Anger is a feeling that we all experience at some point or another. Yet, similarly to sadness or fear, it’s the kind of feeling we’d rather not be seen with in public. It’s what is classed as a ‘negative’ feeling, a ‘bad’ feeling and we don’t want to be around it.
For many years I worked with children who experienced their own emotions and social interactions as challenging and, as a result, displayed behavior that was challenging for the adults who took care of them. Unfortunately, many common approaches that were and are still employed to try and help these children are based on this assumption that feelings such as anger are bad, thereby giving children bad messages about their feelings as well as themselves.
Most approaches merely manage the behavior, i.e. the symptoms but and don’t offer much help in dealing with the cause, the feeling itself.
Here’s what I think would really help a child in dealing with their anger and other difficult feelings:
1. Distinguish between the person, the feeling, and the behavior
Let your child know that it is okay to experience anger and that you understand. Don’t reject them because they are angry. If they start to display behavior that is harmful to themselves and/or others you need to intervene and possibly remove them from the situation but stay with them and make it clear that you are stopping them from hurting others and/or themselves and not punishing them.
2. Teach mindfulness
Instead of teaching children that anger is a bad feeling that they need to try and get rid of as soon as possible, teach them skills such as mindfulness that enable them to stay with it when it arises and to watch it disappear by itself. Teach them the skill when they are calm and sit with them and guide them through it when they are angry.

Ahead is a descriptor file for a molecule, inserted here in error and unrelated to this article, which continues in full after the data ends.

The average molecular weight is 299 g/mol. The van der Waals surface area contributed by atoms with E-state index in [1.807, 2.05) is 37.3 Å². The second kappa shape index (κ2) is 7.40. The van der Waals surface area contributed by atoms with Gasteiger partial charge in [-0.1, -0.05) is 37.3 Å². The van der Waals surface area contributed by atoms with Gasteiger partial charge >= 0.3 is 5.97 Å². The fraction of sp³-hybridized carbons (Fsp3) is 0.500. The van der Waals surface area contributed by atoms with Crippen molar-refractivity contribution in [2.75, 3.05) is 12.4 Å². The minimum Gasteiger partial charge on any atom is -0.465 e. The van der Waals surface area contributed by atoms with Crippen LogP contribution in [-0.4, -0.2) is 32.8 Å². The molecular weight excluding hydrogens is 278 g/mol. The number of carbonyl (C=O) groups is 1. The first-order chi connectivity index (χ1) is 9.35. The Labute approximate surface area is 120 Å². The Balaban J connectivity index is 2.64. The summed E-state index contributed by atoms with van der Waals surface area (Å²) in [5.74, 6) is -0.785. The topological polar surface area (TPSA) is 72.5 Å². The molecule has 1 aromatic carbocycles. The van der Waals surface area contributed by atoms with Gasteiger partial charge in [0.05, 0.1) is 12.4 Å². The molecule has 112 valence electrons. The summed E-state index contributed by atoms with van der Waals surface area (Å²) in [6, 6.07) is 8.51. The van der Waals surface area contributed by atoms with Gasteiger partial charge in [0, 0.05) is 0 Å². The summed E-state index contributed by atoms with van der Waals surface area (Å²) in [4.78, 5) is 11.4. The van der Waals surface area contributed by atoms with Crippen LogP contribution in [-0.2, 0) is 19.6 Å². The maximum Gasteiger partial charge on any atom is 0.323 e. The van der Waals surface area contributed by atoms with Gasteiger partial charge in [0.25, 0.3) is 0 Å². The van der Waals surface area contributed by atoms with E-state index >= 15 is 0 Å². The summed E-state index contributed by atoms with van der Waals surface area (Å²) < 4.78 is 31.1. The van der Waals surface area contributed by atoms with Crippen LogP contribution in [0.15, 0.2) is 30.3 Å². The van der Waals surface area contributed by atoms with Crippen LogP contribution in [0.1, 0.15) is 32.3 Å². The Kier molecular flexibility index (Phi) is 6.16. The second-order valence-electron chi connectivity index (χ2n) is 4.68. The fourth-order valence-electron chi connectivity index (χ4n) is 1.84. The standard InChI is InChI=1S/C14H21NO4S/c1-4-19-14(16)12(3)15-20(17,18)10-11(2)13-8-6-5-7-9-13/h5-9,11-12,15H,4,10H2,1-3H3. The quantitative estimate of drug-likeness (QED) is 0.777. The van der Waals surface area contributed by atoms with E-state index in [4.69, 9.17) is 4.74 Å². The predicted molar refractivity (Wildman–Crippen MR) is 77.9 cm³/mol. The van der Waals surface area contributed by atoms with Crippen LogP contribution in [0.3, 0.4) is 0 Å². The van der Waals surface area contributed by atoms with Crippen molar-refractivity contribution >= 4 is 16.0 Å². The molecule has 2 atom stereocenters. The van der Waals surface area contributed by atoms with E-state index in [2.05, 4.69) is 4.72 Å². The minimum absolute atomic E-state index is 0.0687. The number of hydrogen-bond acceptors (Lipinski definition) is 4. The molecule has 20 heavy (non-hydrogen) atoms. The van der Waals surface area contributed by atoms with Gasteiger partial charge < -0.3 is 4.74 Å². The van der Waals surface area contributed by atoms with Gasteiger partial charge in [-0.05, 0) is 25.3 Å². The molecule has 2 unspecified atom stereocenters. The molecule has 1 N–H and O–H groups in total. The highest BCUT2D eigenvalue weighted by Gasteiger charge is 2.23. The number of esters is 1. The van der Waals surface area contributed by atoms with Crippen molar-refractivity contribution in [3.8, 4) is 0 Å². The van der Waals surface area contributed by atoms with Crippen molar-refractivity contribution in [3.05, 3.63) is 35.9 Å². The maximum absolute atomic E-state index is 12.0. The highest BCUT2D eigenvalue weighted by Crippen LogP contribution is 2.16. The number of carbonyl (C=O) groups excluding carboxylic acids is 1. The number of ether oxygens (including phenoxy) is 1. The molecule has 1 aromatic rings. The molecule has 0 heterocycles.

3. Facilitate a positive outlet for it
Teach children ways to express and explore their anger safely, for example, write down how they are feeling or draw a picture of their anger. Alternatively, just take your child for a walk in nature.
4. Teach children to take responsibility for their feelings
No one makes anyone feel anything. It’s important for children to understand that although a situation might have triggered their anger, the cause of their anger is never the situation but a need of theirs that hasn’t been met. Help them understand that they need to become aware of and take responsibility for their needs and learn how to express them/request for them to be met. (Non-Violent Communication techniques can really help with this. Marshall Rosenberg’s book: ‘Non-violent communication. A language of life’ will give you a great introduction.)
5. Improve self-awareness and communication skills
A lot of anger in children is frustration that comes from the inability to be aware of and express their own needs. Mindfulness, non-violent communication, and philosophy for children (P4C) are all great ways to improve these skills.
6. Be a good role model
Most importantly, show your child how to deal with anger by being a good role model. Don’t hide or suppress your own anger. Say that you are angry when you are angry and model self-awareness by explaining why you are angry. Explain the choices you are making as a result.
What do you do to help your child deal with anger? What are some of the tools and techniques that have helped you get great results? Share your insights by joining the conversation in the comment section below.